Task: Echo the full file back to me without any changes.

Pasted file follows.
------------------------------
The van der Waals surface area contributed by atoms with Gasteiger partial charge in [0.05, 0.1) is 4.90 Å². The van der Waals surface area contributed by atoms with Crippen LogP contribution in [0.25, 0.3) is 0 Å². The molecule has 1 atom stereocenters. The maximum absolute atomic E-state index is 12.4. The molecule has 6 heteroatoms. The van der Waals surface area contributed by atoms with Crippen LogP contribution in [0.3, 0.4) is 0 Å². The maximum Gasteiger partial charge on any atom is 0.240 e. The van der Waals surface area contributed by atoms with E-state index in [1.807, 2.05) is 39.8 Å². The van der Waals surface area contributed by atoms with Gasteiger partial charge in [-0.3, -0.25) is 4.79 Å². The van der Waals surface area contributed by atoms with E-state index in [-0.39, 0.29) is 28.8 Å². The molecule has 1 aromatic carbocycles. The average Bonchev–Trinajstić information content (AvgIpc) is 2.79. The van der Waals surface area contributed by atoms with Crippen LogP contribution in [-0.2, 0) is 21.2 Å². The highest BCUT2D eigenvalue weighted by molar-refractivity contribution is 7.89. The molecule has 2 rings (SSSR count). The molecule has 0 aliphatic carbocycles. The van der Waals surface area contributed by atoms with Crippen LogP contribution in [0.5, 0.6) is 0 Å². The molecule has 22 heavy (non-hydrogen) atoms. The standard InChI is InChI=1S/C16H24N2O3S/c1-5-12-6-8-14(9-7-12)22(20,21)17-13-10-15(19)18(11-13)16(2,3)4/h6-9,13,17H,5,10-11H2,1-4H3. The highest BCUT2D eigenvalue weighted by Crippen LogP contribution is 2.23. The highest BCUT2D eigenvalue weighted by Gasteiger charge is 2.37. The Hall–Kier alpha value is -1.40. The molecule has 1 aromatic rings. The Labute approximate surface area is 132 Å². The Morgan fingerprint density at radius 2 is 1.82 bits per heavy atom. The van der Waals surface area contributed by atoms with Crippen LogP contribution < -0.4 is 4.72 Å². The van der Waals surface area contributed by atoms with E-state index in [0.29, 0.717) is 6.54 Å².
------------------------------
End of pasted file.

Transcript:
The van der Waals surface area contributed by atoms with Gasteiger partial charge in [0.05, 0.1) is 4.90 Å². The van der Waals surface area contributed by atoms with Crippen LogP contribution in [0.25, 0.3) is 0 Å². The molecule has 1 atom stereocenters. The maximum absolute atomic E-state index is 12.4. The molecule has 6 heteroatoms. The van der Waals surface area contributed by atoms with Crippen LogP contribution in [0.3, 0.4) is 0 Å². The maximum Gasteiger partial charge on any atom is 0.240 e. The van der Waals surface area contributed by atoms with E-state index in [1.807, 2.05) is 39.8 Å². The van der Waals surface area contributed by atoms with Gasteiger partial charge in [-0.3, -0.25) is 4.79 Å². The van der Waals surface area contributed by atoms with E-state index in [-0.39, 0.29) is 28.8 Å². The molecule has 1 aromatic carbocycles. The average Bonchev–Trinajstić information content (AvgIpc) is 2.79. The van der Waals surface area contributed by atoms with Crippen LogP contribution in [-0.2, 0) is 21.2 Å². The highest BCUT2D eigenvalue weighted by molar-refractivity contribution is 7.89. The molecule has 2 rings (SSSR count). The molecule has 0 aliphatic carbocycles. The van der Waals surface area contributed by atoms with Crippen LogP contribution in [0.5, 0.6) is 0 Å². The molecule has 22 heavy (non-hydrogen) atoms. The standard InChI is InChI=1S/C16H24N2O3S/c1-5-12-6-8-14(9-7-12)22(20,21)17-13-10-15(19)18(11-13)16(2,3)4/h6-9,13,17H,5,10-11H2,1-4H3. The highest BCUT2D eigenvalue weighted by Crippen LogP contribution is 2.23. The highest BCUT2D eigenvalue weighted by Gasteiger charge is 2.37. The Hall–Kier alpha value is -1.40. The molecule has 1 aromatic rings. The Labute approximate surface area is 132 Å². The Morgan fingerprint density at radius 2 is 1.82 bits per heavy atom. The van der Waals surface area contributed by atoms with Crippen LogP contribution < -0.4 is 4.72 Å². The van der Waals surface area contributed by atoms with E-state index in [0.29, 0.717) is 6.54 Å².